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3. Energy and Intensity of Light

  • Page ID
    • Wendell Potter and David Webb et al.
    • UC Davis
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    Energy Density of B and E fields

    While we have not emphasized it so far, electric and magnetic fields both contain energy. The total amount of energy depends on the values of the fields everywhere, so it is more convenient to define the energy density of the fields. This is the amount of energy per unit volume contained within the fields. Unlike total energy, energy density can be defined easily for specific locations. To obtain it for one position, we only need to know the value of the electric and magnetic fields at that position. This is similar to our motivation for introducing energy densities when we discussed fluids in Physics 7B. The energy density of the electric and magnetic fields are

    \[u_E = \dfrac{1}{2 \mu_0} \dfrac{E^2}{c^2}\]

    \[u_B = \dfrac{1}{2 \mu_0} B^2\]

    where \(\mu_0\) is the magnetic permeability of free space, \(4 \pi \times 10^{−7} \text{ N/A}^2\). These results are a little bit tricky to derive from what we already know, so we do not attempt a derivation here. We will just accept this energy density as given.

    The definitions for energy density apply both to electromagnetic waves and to static electric and magnetic fields. For electromagnetic waves, both the electric field and the magnetic field contribute to the energy density. The total energy density is the sum of these contributions.

    \[u_{total}=u_{\mathbf{E}} + u_{\mathbf{B}}\]

    We know that when the electric and magnetic fields hit zero then the energy density in the fields also goes to zero. The energy density is greatest when the magnetic and electric fields experience their peaks:

    \[u_{\text{max, EM}} = u_{\text{E max}} + u_{\text{B max}}\] \[u_{\text{max, EM}} = \dfrac{1}{2 \mu_0} \dfrac{E_0^2}{c^2} + \dfrac{1}{2 \mu_0} {B_0}^2\]

    where \(B_0\) and \(E_0\) are the maximum displacement of the magnetic and electric fields, respectively. Recall from the previous section that these two quantities are related by the equation \(E_0 = cB_0\). Rewriting the equations, we find that the maximum energy density of an electromagnetic wave is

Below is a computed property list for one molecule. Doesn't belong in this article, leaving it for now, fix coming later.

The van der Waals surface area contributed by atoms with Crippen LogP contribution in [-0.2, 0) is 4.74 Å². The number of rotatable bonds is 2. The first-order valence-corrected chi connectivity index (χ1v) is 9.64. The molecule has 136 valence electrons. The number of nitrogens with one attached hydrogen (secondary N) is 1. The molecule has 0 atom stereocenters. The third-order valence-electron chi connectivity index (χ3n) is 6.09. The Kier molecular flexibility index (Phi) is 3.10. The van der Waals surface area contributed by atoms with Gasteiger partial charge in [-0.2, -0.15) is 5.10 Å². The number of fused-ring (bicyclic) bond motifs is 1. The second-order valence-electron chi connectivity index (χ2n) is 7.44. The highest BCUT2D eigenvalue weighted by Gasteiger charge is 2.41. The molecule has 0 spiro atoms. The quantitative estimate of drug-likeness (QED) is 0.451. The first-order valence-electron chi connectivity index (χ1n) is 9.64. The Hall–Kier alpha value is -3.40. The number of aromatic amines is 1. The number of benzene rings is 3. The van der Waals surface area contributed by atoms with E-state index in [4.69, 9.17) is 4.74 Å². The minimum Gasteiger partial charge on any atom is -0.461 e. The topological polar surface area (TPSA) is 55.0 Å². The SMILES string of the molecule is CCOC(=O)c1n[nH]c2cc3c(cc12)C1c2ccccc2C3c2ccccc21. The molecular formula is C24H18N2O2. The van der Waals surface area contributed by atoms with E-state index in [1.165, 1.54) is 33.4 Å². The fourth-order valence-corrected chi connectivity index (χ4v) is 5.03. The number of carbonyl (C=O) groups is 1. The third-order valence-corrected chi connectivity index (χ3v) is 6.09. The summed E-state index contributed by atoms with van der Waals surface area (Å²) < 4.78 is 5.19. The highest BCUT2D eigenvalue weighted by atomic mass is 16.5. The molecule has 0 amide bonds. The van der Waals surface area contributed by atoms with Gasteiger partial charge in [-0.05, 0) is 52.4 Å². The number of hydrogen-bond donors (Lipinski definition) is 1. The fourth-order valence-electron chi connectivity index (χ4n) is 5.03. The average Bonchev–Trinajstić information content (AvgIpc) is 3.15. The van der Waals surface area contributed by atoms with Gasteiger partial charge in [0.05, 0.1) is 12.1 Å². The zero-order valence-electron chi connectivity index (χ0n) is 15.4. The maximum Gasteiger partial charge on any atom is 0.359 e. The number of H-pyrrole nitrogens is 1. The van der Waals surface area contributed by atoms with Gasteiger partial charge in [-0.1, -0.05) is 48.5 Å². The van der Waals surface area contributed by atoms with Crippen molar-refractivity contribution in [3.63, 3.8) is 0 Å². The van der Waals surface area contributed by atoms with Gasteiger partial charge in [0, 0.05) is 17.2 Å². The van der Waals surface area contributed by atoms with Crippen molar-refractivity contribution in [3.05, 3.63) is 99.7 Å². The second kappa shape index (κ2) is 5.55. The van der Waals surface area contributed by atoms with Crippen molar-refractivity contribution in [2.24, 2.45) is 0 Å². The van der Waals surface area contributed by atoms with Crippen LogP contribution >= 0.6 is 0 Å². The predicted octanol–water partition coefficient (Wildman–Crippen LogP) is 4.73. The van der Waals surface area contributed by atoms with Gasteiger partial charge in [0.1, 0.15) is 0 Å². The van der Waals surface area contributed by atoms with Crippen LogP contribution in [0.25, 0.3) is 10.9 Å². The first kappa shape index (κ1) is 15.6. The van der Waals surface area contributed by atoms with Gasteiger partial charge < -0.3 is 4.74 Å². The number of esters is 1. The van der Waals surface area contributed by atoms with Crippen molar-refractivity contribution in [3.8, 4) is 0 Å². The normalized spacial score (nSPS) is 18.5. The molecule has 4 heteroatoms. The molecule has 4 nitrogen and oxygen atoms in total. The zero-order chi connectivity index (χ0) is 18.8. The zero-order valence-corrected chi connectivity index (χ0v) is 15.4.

\[u_{\text{max EM}} = \dfrac{1}{\mu_0} {B_0}^2\]

    Energy density at a point along an electromagnetic wave oscillates between 0 and \(u_{\text{max EM}}\). It's been shown (both mathematically and experimentally) that the average energy density is half of the maximum value \[u_{\text{EM avg}} = \dfrac{1}{2 \mu_0} {B_0}^2\]

    Brightness and Intensity

    Typically, light-sensitive devices (like our eyes or film in a camera) are sensitive to the power of light, or how much light energy arrives per unit time. However, the total power given off by a light source is usually not a good indication of how bright something is; if the light source is moved far away, then most of the light will not reach our target, and the light source appears dimmer. Instead we define intensity \(I\) as the power of light going through a unit area (in other words, intensity is the amount of energy that arrives per unit area, per unit time). The more intense the light reaching us is, the “brighter” the light appears to be. To calculate the intensity, consider the box below with a cross-sectional area \(A\):


    The amount of light that passes through \(A\) in one second is contained within the box (the length of the box is \(c \times 1 \text{ sec}\)). The average energy density is \(\frac{1}{2} u_{max}\). So the total energy passing through the end of the box per second is \(\frac{1}{2} u_{max} cA\). Dividing by the area \(A\) we get the intensity \(I\): \[I = \dfrac{u_{max} c A}{2A} = \dfrac{c}{2 \mu_0} {B_0}^2 = \dfrac{1}{2 \mu_0 c} {E_0}^2\]

    This page titled 3. Energy and Intensity of Light is shared under a not declared license and was authored, remixed, and/or curated by Wendell Potter and David Webb et al..

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